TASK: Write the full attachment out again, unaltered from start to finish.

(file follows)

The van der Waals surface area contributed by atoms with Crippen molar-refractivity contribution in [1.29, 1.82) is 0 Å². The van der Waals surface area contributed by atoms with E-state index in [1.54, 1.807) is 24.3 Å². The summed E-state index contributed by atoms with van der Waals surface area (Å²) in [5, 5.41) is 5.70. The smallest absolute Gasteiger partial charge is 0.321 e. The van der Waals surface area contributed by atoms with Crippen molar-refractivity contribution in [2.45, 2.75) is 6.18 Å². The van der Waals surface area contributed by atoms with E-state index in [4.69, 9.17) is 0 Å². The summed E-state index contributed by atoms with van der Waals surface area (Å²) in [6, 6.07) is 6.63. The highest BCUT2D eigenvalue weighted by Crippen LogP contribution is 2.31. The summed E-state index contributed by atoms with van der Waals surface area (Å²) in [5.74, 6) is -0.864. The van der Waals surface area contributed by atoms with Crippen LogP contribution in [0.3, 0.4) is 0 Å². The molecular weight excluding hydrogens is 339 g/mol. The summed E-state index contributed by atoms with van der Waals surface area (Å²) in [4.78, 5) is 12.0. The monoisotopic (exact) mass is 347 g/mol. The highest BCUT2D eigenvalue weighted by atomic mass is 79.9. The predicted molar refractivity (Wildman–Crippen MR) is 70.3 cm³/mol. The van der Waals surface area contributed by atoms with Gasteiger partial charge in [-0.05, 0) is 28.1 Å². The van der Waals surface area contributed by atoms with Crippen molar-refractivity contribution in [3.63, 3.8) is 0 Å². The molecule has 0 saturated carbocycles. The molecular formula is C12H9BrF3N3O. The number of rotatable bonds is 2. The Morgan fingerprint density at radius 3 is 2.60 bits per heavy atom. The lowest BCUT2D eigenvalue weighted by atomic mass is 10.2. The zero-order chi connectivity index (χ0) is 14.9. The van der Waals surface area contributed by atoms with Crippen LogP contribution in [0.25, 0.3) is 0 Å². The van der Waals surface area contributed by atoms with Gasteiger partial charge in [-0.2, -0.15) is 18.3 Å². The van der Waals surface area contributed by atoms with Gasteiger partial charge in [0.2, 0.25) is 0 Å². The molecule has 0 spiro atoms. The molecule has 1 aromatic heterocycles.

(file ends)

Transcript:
The van der Waals surface area contributed by atoms with Crippen molar-refractivity contribution in [1.29, 1.82) is 0 Å². The van der Waals surface area contributed by atoms with E-state index in [1.54, 1.807) is 24.3 Å². The summed E-state index contributed by atoms with van der Waals surface area (Å²) in [5, 5.41) is 5.70. The smallest absolute Gasteiger partial charge is 0.321 e. The van der Waals surface area contributed by atoms with Crippen molar-refractivity contribution in [2.45, 2.75) is 6.18 Å². The van der Waals surface area contributed by atoms with E-state index in [4.69, 9.17) is 0 Å². The summed E-state index contributed by atoms with van der Waals surface area (Å²) in [6, 6.07) is 6.63. The highest BCUT2D eigenvalue weighted by Crippen LogP contribution is 2.31. The summed E-state index contributed by atoms with van der Waals surface area (Å²) in [5.74, 6) is -0.864. The van der Waals surface area contributed by atoms with Crippen LogP contribution in [0.3, 0.4) is 0 Å². The molecular weight excluding hydrogens is 339 g/mol. The summed E-state index contributed by atoms with van der Waals surface area (Å²) in [4.78, 5) is 12.0. The monoisotopic (exact) mass is 347 g/mol. The highest BCUT2D eigenvalue weighted by atomic mass is 79.9. The predicted molar refractivity (Wildman–Crippen MR) is 70.3 cm³/mol. The van der Waals surface area contributed by atoms with Gasteiger partial charge in [-0.05, 0) is 28.1 Å². The van der Waals surface area contributed by atoms with Crippen molar-refractivity contribution in [3.63, 3.8) is 0 Å². The molecule has 0 saturated carbocycles. The molecular formula is C12H9BrF3N3O. The number of rotatable bonds is 2. The Morgan fingerprint density at radius 3 is 2.60 bits per heavy atom. The lowest BCUT2D eigenvalue weighted by atomic mass is 10.2. The zero-order chi connectivity index (χ0) is 14.9. The van der Waals surface area contributed by atoms with Crippen LogP contribution in [0.25, 0.3) is 0 Å². The van der Waals surface area contributed by atoms with Gasteiger partial charge in [-0.2, -0.15) is 18.3 Å². The van der Waals surface area contributed by atoms with Gasteiger partial charge in [0.2, 0.25) is 0 Å². The molecule has 0 spiro atoms. The molecule has 1 aromatic heterocycles.